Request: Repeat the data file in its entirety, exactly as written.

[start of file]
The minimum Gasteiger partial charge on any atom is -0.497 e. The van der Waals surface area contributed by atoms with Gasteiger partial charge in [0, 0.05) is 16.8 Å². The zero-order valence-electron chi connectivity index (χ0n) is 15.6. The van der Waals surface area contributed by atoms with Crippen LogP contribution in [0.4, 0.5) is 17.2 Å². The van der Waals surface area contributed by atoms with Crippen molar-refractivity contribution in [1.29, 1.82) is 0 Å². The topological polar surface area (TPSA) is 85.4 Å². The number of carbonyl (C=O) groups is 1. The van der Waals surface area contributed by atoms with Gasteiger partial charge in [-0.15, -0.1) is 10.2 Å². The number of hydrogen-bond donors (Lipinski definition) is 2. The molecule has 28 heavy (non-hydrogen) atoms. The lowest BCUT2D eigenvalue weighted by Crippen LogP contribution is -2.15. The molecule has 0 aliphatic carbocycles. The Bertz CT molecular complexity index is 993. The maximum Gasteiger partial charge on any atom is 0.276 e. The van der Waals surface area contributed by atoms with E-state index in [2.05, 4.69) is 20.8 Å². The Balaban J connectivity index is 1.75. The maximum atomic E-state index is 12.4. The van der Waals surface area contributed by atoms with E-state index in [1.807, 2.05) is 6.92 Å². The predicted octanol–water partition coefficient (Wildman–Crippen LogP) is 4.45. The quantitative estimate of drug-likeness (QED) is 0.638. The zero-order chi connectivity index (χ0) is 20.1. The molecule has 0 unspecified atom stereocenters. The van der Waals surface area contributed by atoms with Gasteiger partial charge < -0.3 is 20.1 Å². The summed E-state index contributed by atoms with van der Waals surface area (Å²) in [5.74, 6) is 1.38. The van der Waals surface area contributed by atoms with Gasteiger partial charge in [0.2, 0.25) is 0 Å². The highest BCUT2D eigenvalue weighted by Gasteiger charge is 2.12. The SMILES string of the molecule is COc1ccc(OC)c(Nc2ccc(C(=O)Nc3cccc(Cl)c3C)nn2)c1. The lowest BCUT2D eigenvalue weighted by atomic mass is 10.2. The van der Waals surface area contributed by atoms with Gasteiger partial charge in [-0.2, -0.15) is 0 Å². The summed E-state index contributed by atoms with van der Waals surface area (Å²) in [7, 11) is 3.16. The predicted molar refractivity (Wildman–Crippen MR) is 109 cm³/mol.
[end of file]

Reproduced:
The minimum Gasteiger partial charge on any atom is -0.497 e. The van der Waals surface area contributed by atoms with Gasteiger partial charge in [0, 0.05) is 16.8 Å². The zero-order valence-electron chi connectivity index (χ0n) is 15.6. The van der Waals surface area contributed by atoms with Crippen LogP contribution in [0.4, 0.5) is 17.2 Å². The van der Waals surface area contributed by atoms with Crippen molar-refractivity contribution in [1.29, 1.82) is 0 Å². The topological polar surface area (TPSA) is 85.4 Å². The number of carbonyl (C=O) groups is 1. The van der Waals surface area contributed by atoms with Gasteiger partial charge in [-0.15, -0.1) is 10.2 Å². The number of hydrogen-bond donors (Lipinski definition) is 2. The molecule has 28 heavy (non-hydrogen) atoms. The lowest BCUT2D eigenvalue weighted by Crippen LogP contribution is -2.15. The molecule has 0 aliphatic carbocycles. The Bertz CT molecular complexity index is 993. The maximum Gasteiger partial charge on any atom is 0.276 e. The van der Waals surface area contributed by atoms with E-state index in [2.05, 4.69) is 20.8 Å². The Balaban J connectivity index is 1.75. The maximum atomic E-state index is 12.4. The van der Waals surface area contributed by atoms with E-state index in [1.807, 2.05) is 6.92 Å². The predicted octanol–water partition coefficient (Wildman–Crippen LogP) is 4.45. The quantitative estimate of drug-likeness (QED) is 0.638. The zero-order chi connectivity index (χ0) is 20.1. The molecule has 0 unspecified atom stereocenters. The van der Waals surface area contributed by atoms with Gasteiger partial charge < -0.3 is 20.1 Å². The summed E-state index contributed by atoms with van der Waals surface area (Å²) in [5.74, 6) is 1.38. The van der Waals surface area contributed by atoms with Gasteiger partial charge in [0.2, 0.25) is 0 Å². The highest BCUT2D eigenvalue weighted by Gasteiger charge is 2.12. The SMILES string of the molecule is COc1ccc(OC)c(Nc2ccc(C(=O)Nc3cccc(Cl)c3C)nn2)c1. The lowest BCUT2D eigenvalue weighted by atomic mass is 10.2. The van der Waals surface area contributed by atoms with Gasteiger partial charge in [-0.2, -0.15) is 0 Å². The summed E-state index contributed by atoms with van der Waals surface area (Å²) in [7, 11) is 3.16. The predicted molar refractivity (Wildman–Crippen MR) is 109 cm³/mol.